I have said this many times before, but let me repeat it. When a light aircraft crashes you can normally say that it was either the pilot’s or the aircraft’s fault. You can’t blame bad weather or slippery runways or crosswinds.
If it’s weather-related, then the pilot decided to put the aeroplane and its passengers in danger by subjecting it to bad weather or slippery runways or crosswinds, so the pilot is to blame. This is the case with most accidents. A few – very few, actually – are caused by mechanical faults that the pilot was not able to pick up during the pre-flight. So we can classify them as being the aeroplane’s fault – or, more accurately, the maintenance engineer’s fault.
So what can we say about this accident? Was it entirely the pilot’s fault? By my own reasoning it would certainly seem to be. But actually no – perhaps I have been cheating, because there is another category. Certainly this wasn’t the aeroplane’s fault – nothing broke. So who should be shouldering a big chunk of the blame? The idiot instructor who didn’t have the savvy to recognise that this pilot had no idea how to land this particular aircraft with a light load and a forward C of G.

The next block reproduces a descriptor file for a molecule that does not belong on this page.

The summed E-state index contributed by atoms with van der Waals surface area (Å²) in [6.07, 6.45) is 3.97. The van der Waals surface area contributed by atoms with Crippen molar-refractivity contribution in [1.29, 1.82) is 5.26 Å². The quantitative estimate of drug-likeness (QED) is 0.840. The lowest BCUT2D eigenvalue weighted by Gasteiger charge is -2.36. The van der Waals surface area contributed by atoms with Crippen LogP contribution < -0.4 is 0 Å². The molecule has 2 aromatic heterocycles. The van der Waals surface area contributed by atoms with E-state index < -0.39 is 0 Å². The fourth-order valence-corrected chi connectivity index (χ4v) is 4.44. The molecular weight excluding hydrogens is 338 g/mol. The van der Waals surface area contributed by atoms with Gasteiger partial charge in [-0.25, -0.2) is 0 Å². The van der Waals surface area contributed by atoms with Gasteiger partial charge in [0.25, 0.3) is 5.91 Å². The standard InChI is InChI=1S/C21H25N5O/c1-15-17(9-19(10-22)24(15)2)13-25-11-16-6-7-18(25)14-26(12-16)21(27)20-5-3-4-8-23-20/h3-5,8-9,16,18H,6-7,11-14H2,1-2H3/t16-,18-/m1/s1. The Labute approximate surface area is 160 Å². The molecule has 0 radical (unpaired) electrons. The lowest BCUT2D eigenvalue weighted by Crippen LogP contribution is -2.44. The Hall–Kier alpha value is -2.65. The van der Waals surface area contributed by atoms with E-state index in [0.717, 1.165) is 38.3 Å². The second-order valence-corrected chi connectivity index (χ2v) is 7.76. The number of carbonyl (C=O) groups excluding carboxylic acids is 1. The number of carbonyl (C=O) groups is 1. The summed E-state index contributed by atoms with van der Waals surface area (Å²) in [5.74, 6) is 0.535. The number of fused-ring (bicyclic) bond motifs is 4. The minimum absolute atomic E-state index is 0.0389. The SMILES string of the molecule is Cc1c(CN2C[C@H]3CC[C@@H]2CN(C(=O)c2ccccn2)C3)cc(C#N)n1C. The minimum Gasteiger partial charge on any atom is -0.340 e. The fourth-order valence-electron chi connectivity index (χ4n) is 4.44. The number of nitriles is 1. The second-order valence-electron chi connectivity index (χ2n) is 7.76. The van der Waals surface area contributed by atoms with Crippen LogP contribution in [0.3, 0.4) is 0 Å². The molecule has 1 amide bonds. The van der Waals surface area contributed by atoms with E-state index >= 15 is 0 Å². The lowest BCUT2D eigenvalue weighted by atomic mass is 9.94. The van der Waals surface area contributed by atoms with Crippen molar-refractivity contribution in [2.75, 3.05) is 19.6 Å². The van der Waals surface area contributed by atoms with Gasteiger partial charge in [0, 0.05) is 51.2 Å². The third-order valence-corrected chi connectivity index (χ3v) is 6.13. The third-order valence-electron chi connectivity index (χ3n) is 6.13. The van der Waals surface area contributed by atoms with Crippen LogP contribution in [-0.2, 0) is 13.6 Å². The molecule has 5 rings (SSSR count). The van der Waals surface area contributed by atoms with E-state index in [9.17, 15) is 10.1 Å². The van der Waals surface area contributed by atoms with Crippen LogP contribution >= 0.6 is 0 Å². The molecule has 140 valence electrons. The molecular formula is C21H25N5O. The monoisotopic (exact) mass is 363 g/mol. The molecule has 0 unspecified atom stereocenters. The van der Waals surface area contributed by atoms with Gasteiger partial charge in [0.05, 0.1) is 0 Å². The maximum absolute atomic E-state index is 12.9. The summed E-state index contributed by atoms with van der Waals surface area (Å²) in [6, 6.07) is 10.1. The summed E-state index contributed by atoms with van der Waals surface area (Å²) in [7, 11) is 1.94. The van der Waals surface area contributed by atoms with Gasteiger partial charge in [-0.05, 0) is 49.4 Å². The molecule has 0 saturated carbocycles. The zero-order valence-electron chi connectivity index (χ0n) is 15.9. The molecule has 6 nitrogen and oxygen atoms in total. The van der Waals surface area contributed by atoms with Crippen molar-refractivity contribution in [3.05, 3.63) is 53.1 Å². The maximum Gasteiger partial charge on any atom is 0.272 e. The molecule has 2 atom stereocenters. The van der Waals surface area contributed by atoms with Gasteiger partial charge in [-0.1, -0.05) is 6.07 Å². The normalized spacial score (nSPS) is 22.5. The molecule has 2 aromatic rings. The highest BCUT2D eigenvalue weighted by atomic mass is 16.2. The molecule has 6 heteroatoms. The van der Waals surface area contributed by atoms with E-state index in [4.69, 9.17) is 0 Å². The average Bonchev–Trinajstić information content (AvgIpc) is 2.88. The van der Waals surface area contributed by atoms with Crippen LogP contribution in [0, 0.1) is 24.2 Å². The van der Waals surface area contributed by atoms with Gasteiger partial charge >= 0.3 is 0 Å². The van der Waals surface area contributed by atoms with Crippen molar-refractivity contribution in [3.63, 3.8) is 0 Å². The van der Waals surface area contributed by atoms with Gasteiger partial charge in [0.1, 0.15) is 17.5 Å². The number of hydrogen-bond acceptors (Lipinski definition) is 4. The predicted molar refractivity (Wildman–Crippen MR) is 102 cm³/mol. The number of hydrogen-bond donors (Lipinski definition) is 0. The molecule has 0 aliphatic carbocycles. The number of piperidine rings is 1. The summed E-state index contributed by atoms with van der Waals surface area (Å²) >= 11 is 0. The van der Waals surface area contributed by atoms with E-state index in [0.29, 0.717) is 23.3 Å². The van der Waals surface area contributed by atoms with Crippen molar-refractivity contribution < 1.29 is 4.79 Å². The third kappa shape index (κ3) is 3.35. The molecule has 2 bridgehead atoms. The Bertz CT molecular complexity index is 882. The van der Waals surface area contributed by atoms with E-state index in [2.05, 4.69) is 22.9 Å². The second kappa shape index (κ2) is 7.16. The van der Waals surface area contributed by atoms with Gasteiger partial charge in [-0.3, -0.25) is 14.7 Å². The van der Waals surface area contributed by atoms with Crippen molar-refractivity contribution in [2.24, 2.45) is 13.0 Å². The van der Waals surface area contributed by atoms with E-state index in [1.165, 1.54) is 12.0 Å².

I am not guessing – this is a proven fact. The pilot didn’t have the skills to land the aeroplane under these conditions, and yet he had the instructor’s signature saying that he was indeed competent. So the instructor was stone wrong. He failed to do his job, and if I were Mr CAA I would have a cosy chat with the lad and get one of my inspectors to fly with him to see whether he was fit to hold an instructor rating.